That said, Reign couldn’t have survived entirely on fizz. Shows like Alias and Pretty Little Liars have tried it, and eventually fell flat, as unattended soda must.  What really helps Reign, then, is its commitment to a single unifying thesis: no amount of power will eliminate systemic oppression. Mary may deny her trash husband Darnley (Will Kemp, convincingly sympathetic and hateful as the script requires) political power, but he can still undo her with a simple lie. Greer, Kenna, and Lola, Mary’s ladies, marry during their teenage years in large part because they need to or are made to by circumstances. Existence as a woman, in this show, means having to consider at all times what all the men around you think. In this way, Reign served as a thematic counterpoint to series like Supergirl, and its message that women can do it all.  Being good and moral and heroic is a privilege, in the world of Reign, and one that none of its women can afford, not even a queen. This is not a world where strength is indicated by one’s ability to directly inflict violence (although there’s plenty of that); in a world where sexism is systemic, just surviving and finding a measure of happiness for oneself is often enough.

Given the show’s flights of fancy, it often up to the actors to imbue their characters with weight, and thus, it is fortunate that most of the series’ cast is up to the task. The cast is led by Adelaide Kane (Power Rangers R.P.M., arguably the best season the show has ever had, and which also gave us iZombie’s Rose McIver) who capably embodies Mary and her attempts to remain good in the face of sexism, government work, and constant threats.  The show’s true M.V.P., however, is Megan Follows (Anne of the Green Gables) who plays Catherine De’ Medici, and the one who best understands that survival is a game that doesn’t often admit scruples or hesitation, and that attempting to kill your living children at the behest of your dead ones doesn’t mean you don’t love them.  She and Mary start off as enemies, as they must in this kind of story, but eventually their relationship evolves, as Mary realizes that she’ll need Catherine’s cunning if she’s to survive, and Catherine realizes that Mary could really use the help.  Rounding out the trio is Queen Elizabeth Tudor  (Rachel Skarsten of Lost Girl), who has been defined by court intrigue and now finds herself Queen without the benefits that would be granted to her if she were a man, or the legitimacy of a proper royal bloodline. Together, they buoy a story that manages to feel, despite all the artifice and deviation from history—and there’s quite a lot of that—essentially honest.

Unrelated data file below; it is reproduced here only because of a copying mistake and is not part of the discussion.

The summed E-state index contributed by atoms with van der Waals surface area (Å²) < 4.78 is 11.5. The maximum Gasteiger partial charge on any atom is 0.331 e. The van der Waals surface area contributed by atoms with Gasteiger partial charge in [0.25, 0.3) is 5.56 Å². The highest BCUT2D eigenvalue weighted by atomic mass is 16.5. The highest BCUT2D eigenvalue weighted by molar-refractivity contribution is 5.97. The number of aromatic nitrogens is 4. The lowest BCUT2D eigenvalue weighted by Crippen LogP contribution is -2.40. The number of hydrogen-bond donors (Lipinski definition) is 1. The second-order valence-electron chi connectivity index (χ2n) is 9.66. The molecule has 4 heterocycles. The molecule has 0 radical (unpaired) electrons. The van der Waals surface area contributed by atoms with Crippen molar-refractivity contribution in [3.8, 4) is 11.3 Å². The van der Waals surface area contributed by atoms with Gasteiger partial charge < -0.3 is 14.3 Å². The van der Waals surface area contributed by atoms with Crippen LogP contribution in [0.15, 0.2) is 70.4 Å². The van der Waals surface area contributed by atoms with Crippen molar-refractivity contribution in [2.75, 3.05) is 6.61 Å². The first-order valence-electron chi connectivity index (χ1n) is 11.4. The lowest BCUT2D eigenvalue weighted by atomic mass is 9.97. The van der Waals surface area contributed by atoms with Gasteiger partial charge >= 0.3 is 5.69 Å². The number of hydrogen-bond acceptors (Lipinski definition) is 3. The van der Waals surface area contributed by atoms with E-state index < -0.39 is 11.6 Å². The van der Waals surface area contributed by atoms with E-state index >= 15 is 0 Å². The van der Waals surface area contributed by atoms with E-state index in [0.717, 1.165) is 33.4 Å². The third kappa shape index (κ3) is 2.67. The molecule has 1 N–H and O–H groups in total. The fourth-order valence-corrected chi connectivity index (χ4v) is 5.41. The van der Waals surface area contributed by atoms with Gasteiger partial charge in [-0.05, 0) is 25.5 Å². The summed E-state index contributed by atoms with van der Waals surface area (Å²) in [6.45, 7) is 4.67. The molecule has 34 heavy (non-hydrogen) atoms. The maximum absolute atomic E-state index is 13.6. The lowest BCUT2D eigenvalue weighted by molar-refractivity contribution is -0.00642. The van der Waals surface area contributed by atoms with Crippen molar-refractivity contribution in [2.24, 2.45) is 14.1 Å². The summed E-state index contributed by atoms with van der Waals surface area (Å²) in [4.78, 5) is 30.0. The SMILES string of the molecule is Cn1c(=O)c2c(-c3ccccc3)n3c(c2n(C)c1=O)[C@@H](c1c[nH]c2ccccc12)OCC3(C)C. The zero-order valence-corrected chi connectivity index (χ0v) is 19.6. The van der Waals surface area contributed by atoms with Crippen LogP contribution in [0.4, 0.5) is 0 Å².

Then there’s everyone else. There’s Aylee (Jenessa Grant) Kenna (Caitlin Stacey), Lola (Anna Popplewell) and Greer (Celina Sinden) who begin as Mary’s ladies, but are split apart by circumstance and forced to make their own lives; Francis II (Toby Regbo), Mary’s first husband, who proves to be a match but can only be so for far too short a time; the ambitious and often vengeful Stéphane Narcisse (Craig Parker), who is the sort of slimy that only really works on TV; Bash (Torrance Coombs), Francis’ bastard half-brother, who is made into the only detective on France’s police department so that he can disappear for episodes at a time; Princess Claude (Rose Williams) who is the sort of spoiled brat you eventually come to love anyway.  This is only the tip of the iceberg: this is the closest the CW ever got to Game of Thrones, which means there are about a million characters, and together, they live, love, kill and fuck in ways that are often surprising and almost always entertaining.